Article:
The increase in automation of offices utilizing computers and the like has been accompanied by a tremendous increase in the demand for peripherals which can handle the high-speed output of such computers and printed into hard copy. The market has shown a vigorous appetite for non-impact printers which are more capable of the high-speed printing which is required to keep pace with high-speed computer output. Extensive research has been conducted on ink jet, thermal transfer, laser scan/electrophotographic and other technologies where cost, reliability, versatility, speed and image quality are no longer just desirable but necessary to keep in step with customer's increasing sophistication.
An objective of this invention is to provide an inexpensive laser scan/electrophotographic non-impact printer. These and other objectives are achieved by the present invention, which consists essentially in mounting one or more laser diodes on a rotating turntable, the angular scan of the laser diode being generated by rotation of the turntable. An optical system is provided for each beam emitted from the laser diode to shape and direct the beam toward the photosensitive surface. The information is carried on the beam by modulating the beam with the information output of the computer at the source of the beam. To increase the efficiency of the output of the device, the front and rear surfaces of the laser diodes may both be used.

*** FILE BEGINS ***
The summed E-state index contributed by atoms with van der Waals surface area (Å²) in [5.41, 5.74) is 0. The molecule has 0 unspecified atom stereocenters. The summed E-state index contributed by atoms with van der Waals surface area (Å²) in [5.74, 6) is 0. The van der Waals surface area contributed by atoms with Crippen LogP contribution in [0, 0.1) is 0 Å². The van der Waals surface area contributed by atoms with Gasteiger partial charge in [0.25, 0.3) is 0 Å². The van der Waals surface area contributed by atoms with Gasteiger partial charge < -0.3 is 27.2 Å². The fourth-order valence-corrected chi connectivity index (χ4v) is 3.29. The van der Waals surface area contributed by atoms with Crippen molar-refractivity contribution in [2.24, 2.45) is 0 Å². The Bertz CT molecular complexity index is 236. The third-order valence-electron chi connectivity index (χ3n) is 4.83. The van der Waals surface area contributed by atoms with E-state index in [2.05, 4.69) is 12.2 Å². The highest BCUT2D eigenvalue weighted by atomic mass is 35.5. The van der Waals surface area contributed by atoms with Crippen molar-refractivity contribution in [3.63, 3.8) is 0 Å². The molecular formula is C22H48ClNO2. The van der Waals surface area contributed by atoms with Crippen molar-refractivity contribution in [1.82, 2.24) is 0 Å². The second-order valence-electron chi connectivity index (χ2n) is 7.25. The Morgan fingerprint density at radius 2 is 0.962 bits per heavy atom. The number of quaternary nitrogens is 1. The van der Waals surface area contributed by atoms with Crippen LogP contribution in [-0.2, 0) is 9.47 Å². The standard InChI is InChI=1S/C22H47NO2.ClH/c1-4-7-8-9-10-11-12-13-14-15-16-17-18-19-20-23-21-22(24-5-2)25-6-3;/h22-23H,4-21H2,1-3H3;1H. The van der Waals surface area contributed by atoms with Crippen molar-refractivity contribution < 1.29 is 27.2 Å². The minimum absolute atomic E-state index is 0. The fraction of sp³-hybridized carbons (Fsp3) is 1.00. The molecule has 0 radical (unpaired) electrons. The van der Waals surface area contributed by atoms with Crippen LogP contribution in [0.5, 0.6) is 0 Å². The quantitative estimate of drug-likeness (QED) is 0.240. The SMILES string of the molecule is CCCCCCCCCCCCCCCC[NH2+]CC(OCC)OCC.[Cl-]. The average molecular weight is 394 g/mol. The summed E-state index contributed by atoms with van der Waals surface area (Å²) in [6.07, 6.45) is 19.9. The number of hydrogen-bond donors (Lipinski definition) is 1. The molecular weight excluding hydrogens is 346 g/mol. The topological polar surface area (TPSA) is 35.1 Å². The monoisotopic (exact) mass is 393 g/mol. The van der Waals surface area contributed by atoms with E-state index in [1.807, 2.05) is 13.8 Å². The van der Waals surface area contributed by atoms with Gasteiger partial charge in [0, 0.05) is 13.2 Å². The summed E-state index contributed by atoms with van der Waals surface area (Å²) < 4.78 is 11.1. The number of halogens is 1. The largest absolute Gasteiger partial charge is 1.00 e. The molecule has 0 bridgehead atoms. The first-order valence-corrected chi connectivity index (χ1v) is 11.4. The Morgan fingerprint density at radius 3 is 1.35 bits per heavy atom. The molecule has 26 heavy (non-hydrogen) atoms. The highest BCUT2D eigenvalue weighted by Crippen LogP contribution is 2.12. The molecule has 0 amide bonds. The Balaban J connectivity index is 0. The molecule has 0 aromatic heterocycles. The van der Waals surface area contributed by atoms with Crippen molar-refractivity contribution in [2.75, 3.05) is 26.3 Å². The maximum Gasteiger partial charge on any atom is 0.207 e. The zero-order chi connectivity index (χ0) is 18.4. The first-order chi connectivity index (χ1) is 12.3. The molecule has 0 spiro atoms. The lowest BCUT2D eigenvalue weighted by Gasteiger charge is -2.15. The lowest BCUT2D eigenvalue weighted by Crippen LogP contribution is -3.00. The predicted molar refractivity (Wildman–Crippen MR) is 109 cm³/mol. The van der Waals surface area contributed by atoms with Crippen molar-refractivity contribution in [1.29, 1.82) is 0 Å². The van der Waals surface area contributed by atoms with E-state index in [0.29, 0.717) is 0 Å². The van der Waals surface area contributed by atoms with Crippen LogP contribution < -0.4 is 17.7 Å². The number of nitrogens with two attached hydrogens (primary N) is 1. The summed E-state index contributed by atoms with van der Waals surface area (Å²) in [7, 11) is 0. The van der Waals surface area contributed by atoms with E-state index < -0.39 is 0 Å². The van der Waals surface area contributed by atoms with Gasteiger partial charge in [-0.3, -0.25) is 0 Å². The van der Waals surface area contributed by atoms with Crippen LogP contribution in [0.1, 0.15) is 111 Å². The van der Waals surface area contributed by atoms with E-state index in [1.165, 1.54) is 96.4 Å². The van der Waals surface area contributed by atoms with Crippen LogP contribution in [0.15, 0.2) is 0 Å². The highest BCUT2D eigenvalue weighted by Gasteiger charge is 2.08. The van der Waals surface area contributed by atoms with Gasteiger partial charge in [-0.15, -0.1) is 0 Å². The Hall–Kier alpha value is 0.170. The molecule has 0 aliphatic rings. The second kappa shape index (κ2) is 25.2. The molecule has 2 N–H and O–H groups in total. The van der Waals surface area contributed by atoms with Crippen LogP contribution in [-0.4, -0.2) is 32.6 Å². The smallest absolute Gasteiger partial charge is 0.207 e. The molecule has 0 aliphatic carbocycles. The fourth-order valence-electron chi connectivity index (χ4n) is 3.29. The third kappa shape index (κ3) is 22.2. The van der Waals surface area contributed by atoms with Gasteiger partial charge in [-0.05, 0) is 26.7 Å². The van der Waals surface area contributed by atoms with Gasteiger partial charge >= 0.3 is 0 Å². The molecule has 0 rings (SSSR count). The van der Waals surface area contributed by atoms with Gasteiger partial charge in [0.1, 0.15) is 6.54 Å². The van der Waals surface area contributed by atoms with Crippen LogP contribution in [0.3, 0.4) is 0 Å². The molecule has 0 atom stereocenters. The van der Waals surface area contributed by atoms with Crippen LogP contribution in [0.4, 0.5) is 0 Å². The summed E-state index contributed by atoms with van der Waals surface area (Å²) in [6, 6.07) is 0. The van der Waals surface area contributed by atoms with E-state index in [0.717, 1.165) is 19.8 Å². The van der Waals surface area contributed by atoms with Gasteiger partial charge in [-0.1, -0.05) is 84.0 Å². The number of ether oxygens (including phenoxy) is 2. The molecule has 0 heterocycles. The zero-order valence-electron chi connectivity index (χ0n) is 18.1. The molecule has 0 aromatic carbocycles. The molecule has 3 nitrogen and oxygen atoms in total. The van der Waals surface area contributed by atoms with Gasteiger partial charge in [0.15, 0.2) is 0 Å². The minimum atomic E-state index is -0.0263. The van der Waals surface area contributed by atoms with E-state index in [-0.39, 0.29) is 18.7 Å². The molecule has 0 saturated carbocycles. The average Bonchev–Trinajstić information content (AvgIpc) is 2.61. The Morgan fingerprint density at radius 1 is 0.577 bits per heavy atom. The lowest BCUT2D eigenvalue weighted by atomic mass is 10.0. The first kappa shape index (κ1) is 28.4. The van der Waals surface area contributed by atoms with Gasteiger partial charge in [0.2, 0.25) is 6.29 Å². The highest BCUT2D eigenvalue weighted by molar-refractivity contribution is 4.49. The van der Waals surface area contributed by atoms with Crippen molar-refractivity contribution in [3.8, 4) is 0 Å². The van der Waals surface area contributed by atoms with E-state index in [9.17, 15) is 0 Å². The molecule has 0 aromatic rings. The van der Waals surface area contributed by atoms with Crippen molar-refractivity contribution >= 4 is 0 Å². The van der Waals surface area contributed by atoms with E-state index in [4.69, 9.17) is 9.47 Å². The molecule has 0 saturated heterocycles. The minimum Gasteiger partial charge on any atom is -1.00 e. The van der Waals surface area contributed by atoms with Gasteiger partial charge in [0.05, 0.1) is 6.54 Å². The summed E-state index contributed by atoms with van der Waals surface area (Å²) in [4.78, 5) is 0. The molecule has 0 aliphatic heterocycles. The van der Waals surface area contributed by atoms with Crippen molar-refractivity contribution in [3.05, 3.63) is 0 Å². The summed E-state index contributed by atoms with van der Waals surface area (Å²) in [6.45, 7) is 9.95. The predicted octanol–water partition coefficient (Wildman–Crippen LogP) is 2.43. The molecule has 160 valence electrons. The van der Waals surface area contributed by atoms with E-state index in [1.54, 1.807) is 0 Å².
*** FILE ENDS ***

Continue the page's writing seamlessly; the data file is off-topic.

To overcome the difficulty of providing the necessary power to drive the laser diodes to the rotating turntable, in a preferred embodiment of the invention a power source comprising a solar cell array illuminated by a lamp is provided. Preferably, this solar cell array is mounted on a surface above the surface of the laser diodes, so that it is easily carried by the rotating turntable. Of course, a rotating battery or power generator could also be used.
To provide the information modulation to the laser diode outputs, preferably a photodiode or similar light sensitive device is mounted above the rotating turntable, with the control signal being provided by an LED through a fiber optic element or the like. Thus, the photo detector can be mounted to rotate with the laser diodes, while the LED or other source of light control signals is stationary relative to the rotating turntable.